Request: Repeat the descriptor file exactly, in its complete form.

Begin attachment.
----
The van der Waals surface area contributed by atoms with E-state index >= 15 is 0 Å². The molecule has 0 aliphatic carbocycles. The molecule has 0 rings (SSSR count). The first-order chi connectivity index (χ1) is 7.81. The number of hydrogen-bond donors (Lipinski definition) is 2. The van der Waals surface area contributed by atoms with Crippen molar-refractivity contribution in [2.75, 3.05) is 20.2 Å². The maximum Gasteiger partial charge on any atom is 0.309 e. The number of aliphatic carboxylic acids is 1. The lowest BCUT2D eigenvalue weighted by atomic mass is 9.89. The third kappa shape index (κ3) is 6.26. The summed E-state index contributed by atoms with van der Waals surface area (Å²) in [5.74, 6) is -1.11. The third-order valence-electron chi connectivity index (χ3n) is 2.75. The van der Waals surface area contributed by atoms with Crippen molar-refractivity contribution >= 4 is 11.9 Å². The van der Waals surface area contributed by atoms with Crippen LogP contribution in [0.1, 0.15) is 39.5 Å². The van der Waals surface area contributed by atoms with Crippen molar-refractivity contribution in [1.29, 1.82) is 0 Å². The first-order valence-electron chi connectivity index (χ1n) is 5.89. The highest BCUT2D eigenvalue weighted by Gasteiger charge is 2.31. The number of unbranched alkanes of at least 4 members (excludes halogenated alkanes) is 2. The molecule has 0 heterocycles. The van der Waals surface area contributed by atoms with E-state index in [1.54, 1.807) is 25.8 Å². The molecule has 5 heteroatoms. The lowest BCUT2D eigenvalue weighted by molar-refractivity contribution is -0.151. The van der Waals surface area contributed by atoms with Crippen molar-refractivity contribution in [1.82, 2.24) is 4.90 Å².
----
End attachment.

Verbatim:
The van der Waals surface area contributed by atoms with E-state index >= 15 is 0 Å². The molecule has 0 aliphatic carbocycles. The molecule has 0 rings (SSSR count). The first-order chi connectivity index (χ1) is 7.81. The number of hydrogen-bond donors (Lipinski definition) is 2. The van der Waals surface area contributed by atoms with Crippen molar-refractivity contribution in [2.75, 3.05) is 20.2 Å². The maximum Gasteiger partial charge on any atom is 0.309 e. The number of aliphatic carboxylic acids is 1. The lowest BCUT2D eigenvalue weighted by atomic mass is 9.89. The third kappa shape index (κ3) is 6.26. The summed E-state index contributed by atoms with van der Waals surface area (Å²) in [5.74, 6) is -1.11. The third-order valence-electron chi connectivity index (χ3n) is 2.75. The van der Waals surface area contributed by atoms with Crippen molar-refractivity contribution >= 4 is 11.9 Å². The van der Waals surface area contributed by atoms with Crippen LogP contribution in [0.1, 0.15) is 39.5 Å². The van der Waals surface area contributed by atoms with Crippen molar-refractivity contribution in [1.29, 1.82) is 0 Å². The first-order valence-electron chi connectivity index (χ1n) is 5.89. The highest BCUT2D eigenvalue weighted by Gasteiger charge is 2.31. The number of unbranched alkanes of at least 4 members (excludes halogenated alkanes) is 2. The molecule has 0 heterocycles. The van der Waals surface area contributed by atoms with E-state index in [1.54, 1.807) is 25.8 Å². The molecule has 5 heteroatoms. The lowest BCUT2D eigenvalue weighted by molar-refractivity contribution is -0.151. The van der Waals surface area contributed by atoms with Crippen molar-refractivity contribution in [1.82, 2.24) is 4.90 Å².